Can we learn much from brief philosophical statements? Regular readers of my blog know that I occasionally feature the segment Friday Philosophy, where I provide quotes from profound philosophical thinkers both past and present. A contemporary philosopher that I appreciate is professor David Naugle. Naugle’s book Reordered Love, Reordered Lives: Learning the Deep Meaning of Happiness has been very helpful to me in thinking about life.
Here is a brief sketch of Naugle along with four provocative quotes on philosophy from another one of his books that I’ve used in my social media #FridayPhilosophy segment. I also elaborate on these nuggets of wisdom with the hope that you’ll find them useful.
Who is David Naugle?
Dr. David K. Naugle is chair and professor of philosophy at Dallas Baptist University. He holds doctorates in both theology and in the humanities. He also serves as a Colson Fellow for the Wilberforce Forum, the Christian worldview think tank sponsored by Prison Fellowship near Washington, DC. Naugle specializes on the topic of worldview thinking.
1. On Today’s Zeitgeist of A-B-C
“A-B-C = Anything but Christianity.”1
Naugle points out that often in academia and in society, virtually any perspective or worldview is welcome and considered potentially viable except historic Christianity. This is undoubtedly true for two reasons. First, there is a spiritual war taking place where one side opposes the truth of Christianity and seeks to eliminate it from consideration (1 Peter 5:8–9). Second, the natural state of sinful people is to resist the truth of the Christian faith (Romans 1:18–21).
2. On the God of Scripture
“The God of the Bible is a God with wounds.”2
Unique to Christianity is the teaching that God has become man in Jesus Christ (incarnation). As the God-man, Jesus suffered the pain and death of crucifixion. Therefore, the second person of the Trinity, through his human nature, knows intimately what it is to suffer. As the believers’ great high priest (Hebrews 4:14–16), Jesus can both sympathize and empathize with the suffering of his people.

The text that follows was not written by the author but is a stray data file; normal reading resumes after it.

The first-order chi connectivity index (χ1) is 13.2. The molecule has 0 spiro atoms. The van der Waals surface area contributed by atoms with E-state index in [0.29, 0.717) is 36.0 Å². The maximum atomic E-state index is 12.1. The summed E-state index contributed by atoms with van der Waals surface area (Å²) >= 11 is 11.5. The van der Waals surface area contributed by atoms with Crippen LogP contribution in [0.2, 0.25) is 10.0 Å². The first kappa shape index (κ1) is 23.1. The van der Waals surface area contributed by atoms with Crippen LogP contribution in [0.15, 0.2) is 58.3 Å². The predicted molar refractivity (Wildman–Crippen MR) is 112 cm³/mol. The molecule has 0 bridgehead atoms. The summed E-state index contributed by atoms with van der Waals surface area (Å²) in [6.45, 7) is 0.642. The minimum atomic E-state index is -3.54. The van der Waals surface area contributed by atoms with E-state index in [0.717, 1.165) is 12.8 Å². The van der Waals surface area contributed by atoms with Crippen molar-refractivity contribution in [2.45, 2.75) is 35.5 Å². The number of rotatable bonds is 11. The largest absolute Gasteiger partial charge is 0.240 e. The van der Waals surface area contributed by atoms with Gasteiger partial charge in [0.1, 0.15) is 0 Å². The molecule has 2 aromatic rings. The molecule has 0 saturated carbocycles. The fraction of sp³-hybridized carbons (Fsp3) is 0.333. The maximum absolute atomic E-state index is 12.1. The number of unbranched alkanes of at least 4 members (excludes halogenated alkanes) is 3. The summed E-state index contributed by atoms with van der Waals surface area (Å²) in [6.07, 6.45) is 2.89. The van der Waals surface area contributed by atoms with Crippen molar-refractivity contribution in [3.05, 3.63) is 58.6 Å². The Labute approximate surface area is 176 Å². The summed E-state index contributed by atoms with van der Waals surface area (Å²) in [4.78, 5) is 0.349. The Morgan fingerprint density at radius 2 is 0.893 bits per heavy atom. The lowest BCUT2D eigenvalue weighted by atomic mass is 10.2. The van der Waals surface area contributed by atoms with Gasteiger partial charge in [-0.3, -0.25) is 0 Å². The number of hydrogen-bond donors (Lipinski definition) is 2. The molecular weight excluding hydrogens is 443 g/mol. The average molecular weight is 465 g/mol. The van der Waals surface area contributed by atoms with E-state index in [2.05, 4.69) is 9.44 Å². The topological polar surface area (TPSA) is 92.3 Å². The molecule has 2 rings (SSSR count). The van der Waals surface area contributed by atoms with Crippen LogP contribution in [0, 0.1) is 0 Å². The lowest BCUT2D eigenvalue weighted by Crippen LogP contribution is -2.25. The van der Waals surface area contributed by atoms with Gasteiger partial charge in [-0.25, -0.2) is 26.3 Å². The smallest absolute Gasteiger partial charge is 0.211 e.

3. On Common Grace
“Even if people go astray and misuse God’s good things, common grace means that these very same people, regardless of their spiritual state, do things well and make remarkable contributions to life and the world. Beethoven and the Beatles, for example, have produced some really good music. Plato and Aristotle wrote some fine philosophy.”3
Common grace refers to the universal grace that God showers on all people, including nonbelievers. This gift to all people means we are the recipients of: (1) being made in the image of God (imago Dei: Genesis 1:26–27), (2) common grace (Matthew 5:45), and (3) general revelation (revelation in nature and conscience: Psalm 19; Romans 1). All of these blessings and endowments may not lead a person to salvation apart from direct saving grace, but these benefits mean that nonbelievers can discover truth of various kinds and engage in noble and creative acts.
4. On the Goal of Learning
“Jewish philosopher Abraham Joshua Heschel (1907–1972) observed that the ‘Hebrews learned in order to revere,’ whereas the Greeks learned in order to comprehend, and modern people learned in order to use.”4
Heschel’s observation of how and why the different people groups have learned helps to understand their overall worldview. Jewish learning reflected their central focus on worshiping God. The Greeks celebrated humanity’s rational nature. People today emphasize practicality and utility. Yet there seems a place for all three in a fully orbed and integrated worldview.
I admire Naugle’s knowledge of philosophy and classical literature as well as his worldview perspective. If you are looking for a clear and concise introduction to philosophy from a Christian perspective, see Naugle’s book Philosophy: A Student’s Guide.
Reflections: Your Turn
How often do you reflect upon the big philosophical questions of life? Visit Reflections on WordPress to comment with your response.
- David K. Naugle, Philosophy: A Student’s Guide (Wheaton, IL: Crossway, 2012), 21.
- Naugle, 38.
- Naugle, 28–29.
- Naugle, 30.